REFERENCES 1. Hunter A, Flood A. The restoration of endodontically treated teeth. Part 1. Treatment planning and restorative principles. Aust Dent J 1988;33:481. 2. Perel ML, Muroff FI. Clinical criteria for posts and cores. J PR~STHET DENT 1972;28:405. 3. Miller AW III. Post and core systems: which one is best? J PROSTHET DENT 1982;48:27. 4. Charbeneau GT. Principles and practice of operative Dentistry. ed 3. Philadelphia: Lea & Febiger, 1988:441. 5. Kantor ME. A comparative study of restorative techniques for pulpless teeth. J PROSTHET DENT 1977;33:405. 6. Weine FS, et al. The use of standardized tapered plastic pins in post and core fabrication. J PROSTHET DENT 19’73;29:542. 7. Gutman JL. Preparation of endodontically treated teeth to receive a post-core restoration. J PROSTHET DENT 1977;38:413. 8. Porter CB, Freidline CW. Interim restoration of endodontically treated anterior teeth. Gen Dent 1981;29:39. 9. Safavi KE, Grasso JE. Endodontic considerations in restoration of partial overdenture abutments. Dent Clin North Am 1990;34:645. 10. Kwan EH, Harrington GW. The effect of immediate post preparation on apical seal. J Endodont 1981;7:325. 11. Mattison GD, et al. The effect of post preparation on the apical seal. J PROSTHET DENT 19&1;51:785. 12. Zillich RM, Corcoran JF. Average maximum post lengths in endodontically treated teeth. J PROSTHET DENT 1984;52:489. 13. Neagley RL. The effect of dowel preparation on the apical seal of endodontically treated teeth. Oral Surg 1969;28:739. 14. Stokes AN. Post crowns: a review. Int Endodont J 1987;ZO:l. 15. Porte11 FR, et al. The effect of immediate versus delayed dowel space preparation on the integrity of the apical seal. J Endodont 1982;8:154. 16. Webber RT, et al. Sealing quality of a temporary filling material. Oral Surg 1971;32:928.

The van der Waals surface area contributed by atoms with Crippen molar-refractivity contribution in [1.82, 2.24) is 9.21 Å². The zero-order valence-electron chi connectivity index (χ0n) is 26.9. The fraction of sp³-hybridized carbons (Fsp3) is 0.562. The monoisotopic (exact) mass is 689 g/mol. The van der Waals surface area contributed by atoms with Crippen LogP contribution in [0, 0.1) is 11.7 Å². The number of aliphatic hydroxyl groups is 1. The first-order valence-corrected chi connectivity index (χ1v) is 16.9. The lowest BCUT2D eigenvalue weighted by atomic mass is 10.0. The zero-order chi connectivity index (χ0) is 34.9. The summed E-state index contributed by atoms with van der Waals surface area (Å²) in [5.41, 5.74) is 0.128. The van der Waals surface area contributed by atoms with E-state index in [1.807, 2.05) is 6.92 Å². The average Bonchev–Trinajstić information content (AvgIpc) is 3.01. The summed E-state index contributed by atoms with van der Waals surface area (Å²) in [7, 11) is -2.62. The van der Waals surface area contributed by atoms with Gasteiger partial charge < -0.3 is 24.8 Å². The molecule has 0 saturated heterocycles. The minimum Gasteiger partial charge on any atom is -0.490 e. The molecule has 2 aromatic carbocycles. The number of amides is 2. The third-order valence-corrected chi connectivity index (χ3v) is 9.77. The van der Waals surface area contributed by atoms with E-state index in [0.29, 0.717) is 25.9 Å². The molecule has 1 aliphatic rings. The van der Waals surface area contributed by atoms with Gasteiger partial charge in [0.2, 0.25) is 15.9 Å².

Reprint requests to; DR. MICHAEL D. WALDMELFR SCHOOL OF DENTAL MEDICINE DEPARTMENT OF RESTORATIVE DENTISTRY AND ENDODONTOLOGY MC-1715 UNIVERSITY OF CONNECTICUT HEALTH CENTER FARMINGTON, CT 06030